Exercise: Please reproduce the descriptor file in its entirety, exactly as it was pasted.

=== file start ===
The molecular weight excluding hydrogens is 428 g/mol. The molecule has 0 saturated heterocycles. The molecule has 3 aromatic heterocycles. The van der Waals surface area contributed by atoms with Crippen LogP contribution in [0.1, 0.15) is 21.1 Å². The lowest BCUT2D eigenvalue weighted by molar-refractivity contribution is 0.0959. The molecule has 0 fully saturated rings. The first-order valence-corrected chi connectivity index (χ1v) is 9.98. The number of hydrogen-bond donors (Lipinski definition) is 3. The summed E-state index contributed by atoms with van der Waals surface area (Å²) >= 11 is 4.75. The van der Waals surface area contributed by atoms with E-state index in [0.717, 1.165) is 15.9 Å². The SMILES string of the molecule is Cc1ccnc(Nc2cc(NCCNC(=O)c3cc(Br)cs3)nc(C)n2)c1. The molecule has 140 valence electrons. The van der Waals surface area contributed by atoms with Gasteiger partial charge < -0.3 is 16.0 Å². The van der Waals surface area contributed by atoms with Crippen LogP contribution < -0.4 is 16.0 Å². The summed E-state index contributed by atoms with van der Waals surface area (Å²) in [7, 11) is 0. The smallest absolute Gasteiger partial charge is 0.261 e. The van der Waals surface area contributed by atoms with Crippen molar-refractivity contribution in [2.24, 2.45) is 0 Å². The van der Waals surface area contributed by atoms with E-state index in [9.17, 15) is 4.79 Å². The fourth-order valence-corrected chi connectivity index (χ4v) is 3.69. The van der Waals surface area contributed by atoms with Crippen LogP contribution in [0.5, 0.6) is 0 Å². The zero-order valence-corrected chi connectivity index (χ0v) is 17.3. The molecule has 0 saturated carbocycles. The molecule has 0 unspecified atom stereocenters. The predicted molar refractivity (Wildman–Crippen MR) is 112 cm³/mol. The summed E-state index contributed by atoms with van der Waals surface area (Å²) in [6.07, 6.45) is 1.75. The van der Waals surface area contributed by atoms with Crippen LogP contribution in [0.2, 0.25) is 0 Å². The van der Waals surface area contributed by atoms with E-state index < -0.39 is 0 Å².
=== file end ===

The molecular weight excluding hydrogens is 428 g/mol. The molecule has 0 saturated heterocycles. The molecule has 3 aromatic heterocycles. The van der Waals surface area contributed by atoms with Crippen LogP contribution in [0.1, 0.15) is 21.1 Å². The lowest BCUT2D eigenvalue weighted by molar-refractivity contribution is 0.0959. The molecule has 0 fully saturated rings. The first-order valence-corrected chi connectivity index (χ1v) is 9.98. The number of hydrogen-bond donors (Lipinski definition) is 3. The summed E-state index contributed by atoms with van der Waals surface area (Å²) >= 11 is 4.75. The van der Waals surface area contributed by atoms with E-state index in [0.717, 1.165) is 15.9 Å². The SMILES string of the molecule is Cc1ccnc(Nc2cc(NCCNC(=O)c3cc(Br)cs3)nc(C)n2)c1. The molecule has 140 valence electrons. The van der Waals surface area contributed by atoms with Gasteiger partial charge < -0.3 is 16.0 Å². The van der Waals surface area contributed by atoms with Crippen LogP contribution < -0.4 is 16.0 Å². The summed E-state index contributed by atoms with van der Waals surface area (Å²) in [7, 11) is 0. The smallest absolute Gasteiger partial charge is 0.261 e. The van der Waals surface area contributed by atoms with Crippen molar-refractivity contribution in [2.24, 2.45) is 0 Å². The van der Waals surface area contributed by atoms with E-state index in [9.17, 15) is 4.79 Å². The fourth-order valence-corrected chi connectivity index (χ4v) is 3.69. The van der Waals surface area contributed by atoms with Crippen LogP contribution in [0.5, 0.6) is 0 Å². The zero-order valence-corrected chi connectivity index (χ0v) is 17.3. The molecule has 0 saturated carbocycles. The molecule has 0 unspecified atom stereocenters. The predicted molar refractivity (Wildman–Crippen MR) is 112 cm³/mol. The summed E-state index contributed by atoms with van der Waals surface area (Å²) in [6.07, 6.45) is 1.75. The van der Waals surface area contributed by atoms with Crippen LogP contribution in [0.2, 0.25) is 0 Å². The van der Waals surface area contributed by atoms with E-state index < -0.39 is 0 Å².